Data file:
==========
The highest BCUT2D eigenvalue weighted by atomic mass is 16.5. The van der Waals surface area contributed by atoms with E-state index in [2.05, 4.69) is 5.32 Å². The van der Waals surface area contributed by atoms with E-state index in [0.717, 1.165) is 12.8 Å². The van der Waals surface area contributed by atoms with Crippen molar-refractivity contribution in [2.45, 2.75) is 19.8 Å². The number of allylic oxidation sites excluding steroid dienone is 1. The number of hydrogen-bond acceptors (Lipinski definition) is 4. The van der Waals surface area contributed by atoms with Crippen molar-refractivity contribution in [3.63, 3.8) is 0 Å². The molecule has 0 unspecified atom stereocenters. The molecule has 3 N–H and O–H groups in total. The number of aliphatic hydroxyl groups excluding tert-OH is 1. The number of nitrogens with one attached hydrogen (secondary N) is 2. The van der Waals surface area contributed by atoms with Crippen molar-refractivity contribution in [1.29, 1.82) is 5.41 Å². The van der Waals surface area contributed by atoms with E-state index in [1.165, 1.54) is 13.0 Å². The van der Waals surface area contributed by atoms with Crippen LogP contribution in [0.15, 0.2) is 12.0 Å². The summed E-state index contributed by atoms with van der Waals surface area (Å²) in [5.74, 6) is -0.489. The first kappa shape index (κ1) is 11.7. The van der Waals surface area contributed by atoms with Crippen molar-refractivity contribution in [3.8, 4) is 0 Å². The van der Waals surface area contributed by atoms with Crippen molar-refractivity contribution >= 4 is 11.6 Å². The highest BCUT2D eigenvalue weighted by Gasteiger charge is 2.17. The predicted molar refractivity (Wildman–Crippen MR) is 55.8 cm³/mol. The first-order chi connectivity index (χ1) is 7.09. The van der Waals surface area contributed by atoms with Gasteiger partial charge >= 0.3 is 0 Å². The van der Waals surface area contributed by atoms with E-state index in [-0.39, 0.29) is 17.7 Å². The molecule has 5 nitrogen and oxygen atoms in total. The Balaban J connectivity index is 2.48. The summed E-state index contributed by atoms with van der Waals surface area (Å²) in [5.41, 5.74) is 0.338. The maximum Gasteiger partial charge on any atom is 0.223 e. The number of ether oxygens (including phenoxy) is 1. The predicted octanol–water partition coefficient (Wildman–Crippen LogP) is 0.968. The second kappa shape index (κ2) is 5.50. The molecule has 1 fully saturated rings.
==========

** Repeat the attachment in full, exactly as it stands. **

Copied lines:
The highest BCUT2D eigenvalue weighted by atomic mass is 16.5. The van der Waals surface area contributed by atoms with E-state index in [2.05, 4.69) is 5.32 Å². The van der Waals surface area contributed by atoms with E-state index in [0.717, 1.165) is 12.8 Å². The van der Waals surface area contributed by atoms with Crippen molar-refractivity contribution in [2.45, 2.75) is 19.8 Å². The number of allylic oxidation sites excluding steroid dienone is 1. The number of hydrogen-bond acceptors (Lipinski definition) is 4. The van der Waals surface area contributed by atoms with Crippen molar-refractivity contribution in [3.63, 3.8) is 0 Å². The molecule has 0 unspecified atom stereocenters. The molecule has 3 N–H and O–H groups in total. The number of aliphatic hydroxyl groups excluding tert-OH is 1. The number of nitrogens with one attached hydrogen (secondary N) is 2. The van der Waals surface area contributed by atoms with Crippen molar-refractivity contribution in [1.29, 1.82) is 5.41 Å². The van der Waals surface area contributed by atoms with E-state index in [1.165, 1.54) is 13.0 Å². The van der Waals surface area contributed by atoms with Crippen LogP contribution in [0.15, 0.2) is 12.0 Å². The summed E-state index contributed by atoms with van der Waals surface area (Å²) in [5.74, 6) is -0.489. The first kappa shape index (κ1) is 11.7. The van der Waals surface area contributed by atoms with Crippen molar-refractivity contribution in [3.8, 4) is 0 Å². The van der Waals surface area contributed by atoms with Crippen molar-refractivity contribution >= 4 is 11.6 Å². The highest BCUT2D eigenvalue weighted by Gasteiger charge is 2.17. The predicted molar refractivity (Wildman–Crippen MR) is 55.8 cm³/mol. The first-order chi connectivity index (χ1) is 7.09. The van der Waals surface area contributed by atoms with Gasteiger partial charge >= 0.3 is 0 Å². The van der Waals surface area contributed by atoms with E-state index in [-0.39, 0.29) is 17.7 Å². The molecule has 5 nitrogen and oxygen atoms in total. The Balaban J connectivity index is 2.48. The summed E-state index contributed by atoms with van der Waals surface area (Å²) in [5.41, 5.74) is 0.338. The maximum Gasteiger partial charge on any atom is 0.223 e. The number of ether oxygens (including phenoxy) is 1. The predicted octanol–water partition coefficient (Wildman–Crippen LogP) is 0.968. The second kappa shape index (κ2) is 5.50. The molecule has 1 fully saturated rings.